Chartis Top Reads – Week of September 13-19, 2020

Our research team breaks down this week’s top healthcare news.

Top Reads Overview

In an age of unprecedented change, staying current has never been more important. Our team at Chartis is curating news most relevant to the healthcare industry and tracking the topics that are trending on seven key issues: clinical quality and risk, digital and advanced technology, financial sustainability, health disparities, the health ecosystem of the future, partnerships, and the provider enterprise. Each week, we break down what’s happening and why it matters.

Digital and Advanced Technology

The Buzz This Week

More than six months into the pandemic, it is clear the proportion of physicians using telehealth has increased significantly. According to recent survey data from Decisions Resources Group, “80 percent of U.S. physicians had conducted a virtual patient consultation in the previous three months —up from 39 percent in April and 9 percent in early March, when use of virtual consults was unchanged over 2019 levels.” More than one-half of physicians surveyed intend to use telehealth post-COVID, with the biggest concern being the ability to deliver the same quality of care remotely.

Why it Matters

Telehealth’s rapid adoption was driven by the need for contactless care during the pandemic, but virtual care could have long-term success if organizations can demonstrate its benefit. Currently, telehealth “success” is measured through volume and usage statistics, such as application downloads and number of visits, rather than clinical process, quality, and outcomes measures (e.g., reduction of disease burden, access to providers, cost of care, and patient experience). Initial findings from one academic medical center indicate telehealth may provide better outcomes than in-person appointments for certain services, possibly due to fewer no-shows and same-day cancelations, lower cost of care, and improved patient experience. Telehealth’s longevity ultimately will depend on its ability to meet key organizational goals, including quality improvement, better clinical outcomes, enhanced patient experience, and positive economic returns.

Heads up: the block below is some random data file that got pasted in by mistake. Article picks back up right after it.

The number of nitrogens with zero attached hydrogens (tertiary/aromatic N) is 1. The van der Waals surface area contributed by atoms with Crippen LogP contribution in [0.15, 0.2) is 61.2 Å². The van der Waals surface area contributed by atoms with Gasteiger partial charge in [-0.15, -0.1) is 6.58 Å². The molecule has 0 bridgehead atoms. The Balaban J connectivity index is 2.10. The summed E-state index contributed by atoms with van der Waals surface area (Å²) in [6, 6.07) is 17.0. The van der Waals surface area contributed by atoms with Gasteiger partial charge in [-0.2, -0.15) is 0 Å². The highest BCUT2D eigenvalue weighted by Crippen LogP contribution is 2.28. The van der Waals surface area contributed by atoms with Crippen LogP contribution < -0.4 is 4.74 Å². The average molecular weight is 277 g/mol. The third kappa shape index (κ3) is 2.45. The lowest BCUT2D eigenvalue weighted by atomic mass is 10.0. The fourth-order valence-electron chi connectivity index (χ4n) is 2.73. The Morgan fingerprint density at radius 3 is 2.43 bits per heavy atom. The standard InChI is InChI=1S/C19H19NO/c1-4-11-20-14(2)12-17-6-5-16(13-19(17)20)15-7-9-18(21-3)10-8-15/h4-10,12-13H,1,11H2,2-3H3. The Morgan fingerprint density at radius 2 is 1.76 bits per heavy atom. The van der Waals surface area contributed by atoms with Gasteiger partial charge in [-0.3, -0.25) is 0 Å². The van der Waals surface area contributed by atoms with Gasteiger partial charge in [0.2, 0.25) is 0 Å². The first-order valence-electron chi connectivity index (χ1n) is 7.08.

Health Disparities

The Buzz This Week

COVID vaccine clinical trials are moving at a rapid pace. But ensuring that testing adequately includes, and distribution of a vaccine fittingly prioritizes, the “right” populations will be challenging. First, we likely will experience constraints in vaccine production volume, requiring an approach designed to prioritize the most vulnerable. The National Academy of Science has suggested an initial framework that prioritizes health workers, those with comorbidities, and older Americans living in overcrowded settings. However, critiques have pointed to the framework’s focus on individual risk rather than populations in aggregate. They have also highlighted that there is little mention of prioritizing Black and other racial and ethnic minority populations shown to have far worse outcomes with COVID-19, which should place them in the vulnerable group.

Second, there may be hesitancy among Black and minority populations to receive an approved vaccine even if they are prioritized. Despite the fact that Black participation is a stated key goal in clinical trials, actual Black enrollment in trials has been relatively low, and therefore Black Americans may not trust the trials. As Dr. Vladimir Berthaud, an infectious disease specialist and professor at Meharry Medical College, one of the nation’s oldest and largest historically Black academic health science centers, stated, “If you don’t have enough people like you in those vaccine trials, you will not know if it works for you.” But ensuring adequate Black trial enrollment is a challenge in itself. Historical atrocities, such as the Tuskegee syphilis experiments, have embedded a deep-seated mistrust of the testing process for some Black Americans. “Ongoing mistreatment by medical providers today” has been reported by many Black Americans. And the popular method of online recruitment limits the ability of populations with more limited internet access to enroll, including Black Americans. Finally, there is the potential barrier of inadequate payment to providers, de-incentivizing them to administer the vaccine.

Why it Matters